The viewer thus participates vicariously in her life stories opening up into shapes and lines that seem like mere inflections of the human form, for always they are in state of flux, on the way to becoming, until a glimmering of recognition takes him by surprise. It’s like looking at a painting from a sideways glance, provoked by a darting restless brushstroke that changes direction in midstream. Katigbak  paints, as it were, flowing in a stream of consciousness.

The title piece, I’d Rather Be a Butterfly…, is a large expansive space, maintaining  its fidelity to the Abstract Expressionist idiom, though instead of continuous, and contiguous, color passages that expectedly cohere, Katigbak opts for a dispersing aggrupation, like distraught islands separating from the archipelago in the undertow of volcanic upheaval, such as evinced by the artist’s id—that part of the psyche, residing in the subconscious that is “the source of instinctive impulses” seeking satisfaction driven by the pleasure principle. And yet, the delicate and tender allusion to the butterfly—which pertains surely to the persona of the artist—is such a warm, congenial metaphorical presence.

Katigbak attacks her canvas—for that is the word—with rapacious relish and gusto, an exhilarating, freewheeling, angel-may-care abandon, instinctively knowing where the lines should somersault in exuberance, or coil if only to release an increasing  buildup of tension. She likes to whip up a painting into a frenzy, though the dripping helter-skelter lines have an unexpected wispiness. And then, after the throes and orgy of creation, she steps back with surprising dispassion and detachment. The painting—like the butterfly released from its chrysalis—flutters away with a life of its own.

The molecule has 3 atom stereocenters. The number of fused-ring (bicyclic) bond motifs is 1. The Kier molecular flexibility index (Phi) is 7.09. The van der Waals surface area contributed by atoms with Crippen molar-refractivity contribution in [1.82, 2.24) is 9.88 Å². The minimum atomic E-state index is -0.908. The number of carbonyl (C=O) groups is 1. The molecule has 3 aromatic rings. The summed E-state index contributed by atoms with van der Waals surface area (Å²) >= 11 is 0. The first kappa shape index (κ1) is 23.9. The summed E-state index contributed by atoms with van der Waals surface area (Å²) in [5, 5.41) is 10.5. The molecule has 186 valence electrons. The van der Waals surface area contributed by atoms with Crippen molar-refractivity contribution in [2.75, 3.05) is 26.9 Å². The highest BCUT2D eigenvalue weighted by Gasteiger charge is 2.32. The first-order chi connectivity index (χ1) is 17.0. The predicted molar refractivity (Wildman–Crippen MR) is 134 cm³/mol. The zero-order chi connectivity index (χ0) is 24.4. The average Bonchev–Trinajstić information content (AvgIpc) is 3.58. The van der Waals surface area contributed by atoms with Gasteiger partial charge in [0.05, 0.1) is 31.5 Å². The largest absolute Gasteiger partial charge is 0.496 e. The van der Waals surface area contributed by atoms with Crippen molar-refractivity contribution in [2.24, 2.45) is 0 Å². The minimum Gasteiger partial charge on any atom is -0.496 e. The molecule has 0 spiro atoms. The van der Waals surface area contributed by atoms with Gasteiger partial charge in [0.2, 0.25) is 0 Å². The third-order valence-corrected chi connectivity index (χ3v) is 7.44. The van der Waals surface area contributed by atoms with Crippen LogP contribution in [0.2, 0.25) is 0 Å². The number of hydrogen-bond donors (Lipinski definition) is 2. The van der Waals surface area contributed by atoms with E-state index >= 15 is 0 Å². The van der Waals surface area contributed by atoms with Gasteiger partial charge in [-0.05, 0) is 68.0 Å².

The other metaphor against which Katigbak mirrors herself, is the clown. (What a delight to know that  she attended a clown school in Paris.) That comical, carnival character—all grin and glee on the outside, but weeping on the inside—appeals to the artist who is herself no stranger to throbbing pain, emitting sobs of laughter.

Thus, the work with the twin hearts alluding to the aria “Vissi d’arte, vissi d’amore” (“I lived for art, I lived for love”) from the Puccini opera Tosca, which the artist’s own mother, the late soprano Evelyn Kalaw, once sang with the Italian tenor Arigo Pola, is at once particularly chilling  and affecting. There are more: the flamboyant Mother and Son Clown, which is a portrait of the artist and her son Dondi; Matilda (Clown with a Hooked Nose); and Clown with Two Breasts. While these works are utterly contemporary, it must be said mentioned posthaste that clowns were depicted as early as 2,400 BC, in the ancient hieroglyphs of Egypt. The sheer timelessness of the clown imagery has drawn the interest of the French expressionist Georges Roualt and our very own Ang Kiukok. Now happily immersed in her own self-acceptance and self-love, Grace Katigbak Kalaw has come into her own, having found her voice and visual language. Anguish (or memories of it), as she says, she can pour into her writings, but painting for her is exultance and sheer exhilaration of the spirit, ensconced within her, by the grace of God.

Of this, there can be no doubt: her life has illumined her art.

  • Cid Reyes is the author of coffee-table books on National Artists Arturo Luz, BenCab, J. Elizalde Navarro and Napoleon Abueva. He received a Best in Art Criticism Award from the Art Association of the Philippines.